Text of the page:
Book Review: Good and Angry by David Powlison
Working through this adoption decision has been the hardest thing I have ever done. I’d go up and down, get better and then go backwards. Deep inside I was angry—at God because He “blessed” us with such hardship, at myself for being foolish enough to say yes to it, and at others—particularly my husband—for his leadership in it.
Whether explosive or simmering in the back burner, we experience anger—from within and without—on a daily basis. I have definitely dished out my fair share of the cold shoulder treatment. When I started reading this book, my husband and I were just entering marriage counseling. This book provided the counseling that I needed in between our sessions and has radically impacted me as I have personally processed it.
It’s a challenging read, but if you’re willing to seriously work through it, it has the potential to radically help you deal with your anger issues (and you do have them, whether you show it visibly or not!) it can help you deal with it in a godly way—whether it is anger against others, ordinary irritations, anger at yourself, or even anger at God—in a way that transforms us into Christlikeness.
Basic Premise: There is no way we can get rid of anger. As long as we live here on this side of heaven and evil still exists, we will run into anger in some form or fashion in our lives. To expect “peace on earth” at this point in time is not realistic. So the goal is not to eradicate anger. Rather it is learning how to experience and express anger in a godly way that will result in good rather than harm.
Key Takeaways and Actionable Steps:
Define your anger.
At it’s very core, regardless of whether you express your anger through minor irritability or outright rage, all anger is saying one thing: “I’m against that.”
Dr. Powlison writes in chapter 4: “[Anger] is an active stance you take to oppose something that you assess as both important and wrong. You notice something, size it up, and say, ‘That matters…and it’s not right.’ You encounter something in your world that crosses the line. Anger expresses the energy of your reaction to something you find offensive and wish to eliminate.” (emphasis mine)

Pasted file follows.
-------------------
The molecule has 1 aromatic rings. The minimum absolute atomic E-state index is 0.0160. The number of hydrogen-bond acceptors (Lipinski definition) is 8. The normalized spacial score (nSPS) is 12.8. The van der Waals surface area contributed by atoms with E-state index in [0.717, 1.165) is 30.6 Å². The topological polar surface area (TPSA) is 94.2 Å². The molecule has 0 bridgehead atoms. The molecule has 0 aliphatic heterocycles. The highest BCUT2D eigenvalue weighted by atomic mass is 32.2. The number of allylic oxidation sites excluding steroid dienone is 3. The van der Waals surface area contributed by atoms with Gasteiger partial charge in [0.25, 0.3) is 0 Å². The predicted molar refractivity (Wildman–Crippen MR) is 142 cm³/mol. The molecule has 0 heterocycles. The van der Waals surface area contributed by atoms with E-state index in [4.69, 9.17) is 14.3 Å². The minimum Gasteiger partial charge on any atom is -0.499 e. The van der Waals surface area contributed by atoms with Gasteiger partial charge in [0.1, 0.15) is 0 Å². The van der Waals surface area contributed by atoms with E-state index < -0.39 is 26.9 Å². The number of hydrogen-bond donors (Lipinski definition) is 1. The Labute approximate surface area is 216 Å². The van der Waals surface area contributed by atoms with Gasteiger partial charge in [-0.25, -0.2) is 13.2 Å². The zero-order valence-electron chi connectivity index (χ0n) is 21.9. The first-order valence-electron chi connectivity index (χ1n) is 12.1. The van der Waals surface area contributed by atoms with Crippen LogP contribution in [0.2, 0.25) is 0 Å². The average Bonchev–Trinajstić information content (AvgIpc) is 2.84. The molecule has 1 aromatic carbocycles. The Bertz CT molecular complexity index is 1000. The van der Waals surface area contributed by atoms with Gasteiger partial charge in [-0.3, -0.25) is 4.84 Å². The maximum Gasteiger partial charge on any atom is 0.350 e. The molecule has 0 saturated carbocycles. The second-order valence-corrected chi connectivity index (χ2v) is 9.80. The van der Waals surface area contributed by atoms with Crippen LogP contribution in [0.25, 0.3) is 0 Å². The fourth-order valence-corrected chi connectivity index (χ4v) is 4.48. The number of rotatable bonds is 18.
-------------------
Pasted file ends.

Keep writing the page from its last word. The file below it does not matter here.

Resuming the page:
Action: Think about a time you blew up or about an ongoing situation that triggers anger in you. Why is it important to you? What is the underlying issue that you oppose? Identifying the heart of your anger is the first step we can take so that it is no longer just a reaction.
Recognize your choices.
There is an alternate way to express displeasure at a wrong that is constructive, loving, and even beautiful.
The keystone chapters (7 and 8) of this book present a beautiful vision of what godly anger looks like. Our angry responses are either destructive—tearing down others and our relationships, making them worse, or constructive—preserving relationships even as we attack the wrong done. Godly anger shows displeasure—it is not neutral in the face of wrong—but it does so in a way that builds patience, forgiveness, charity and constructive conflict. Knowing this gave me great hope that there is another way.
Action: So often, our anger is not righteous, but self-righteous. I want to marinate in the wrongs I think were done to me. The hard action to take is to recognize that there is another way to deal with this—one that will require humility. Though the book gives far more helpful thoughts, it boils down to this: if we are serious about changing our situation, we need to be willing to humble ourselves before God so that He might show us how to express our anger in a constructive way. Like a bull in a china shop, I was out of control. I needed to submit my heart to His way, not my own—which clearly has not worked.
Rethink your anger.
It is possible to take apart your anger and put it back together.
Identifying your anger by name and recognizing that we do not have to repeat the cycle is the first steps. But Dr. Powlison does not stop there. He gives eight questions for us in chapter 13 to help us process through these thoughts. These questions are worth the price of the book! It was like having a professional counselor sitting with you and helping me take apart and understand my anger—and a new way out.
Action: Take some time to work through your situation humbly before God by asking yourself these questions. To dismantle your anger, consider:
1. What is my situation? Describe what made you angry.
2. How do I react? Describe the impact this situation had on your thoughts, your bodily responses, your emotions and your subsequent actions.
3. What are my motives? Digging into this question will be hard but it is the mother lode of insight.
4. What are the consequences? Sinful responses will always create consequences, even if you get what you want. For example, you may be victorious but harm your relationships with others, winning the battle but losing the war. It is humbling to recognize and admit your part in the problem, but it is also from this posture that God can then begin to work and change us.
To move toward resolution and hope, ask yourself:
5. What is true about God? This actually is the linchpin towards a solution. We get angry because we have forgotten God in our situation. Recalling to mind the truth of who He is in the midst of our anger orients us towards a different path than the one our sinful natures will take.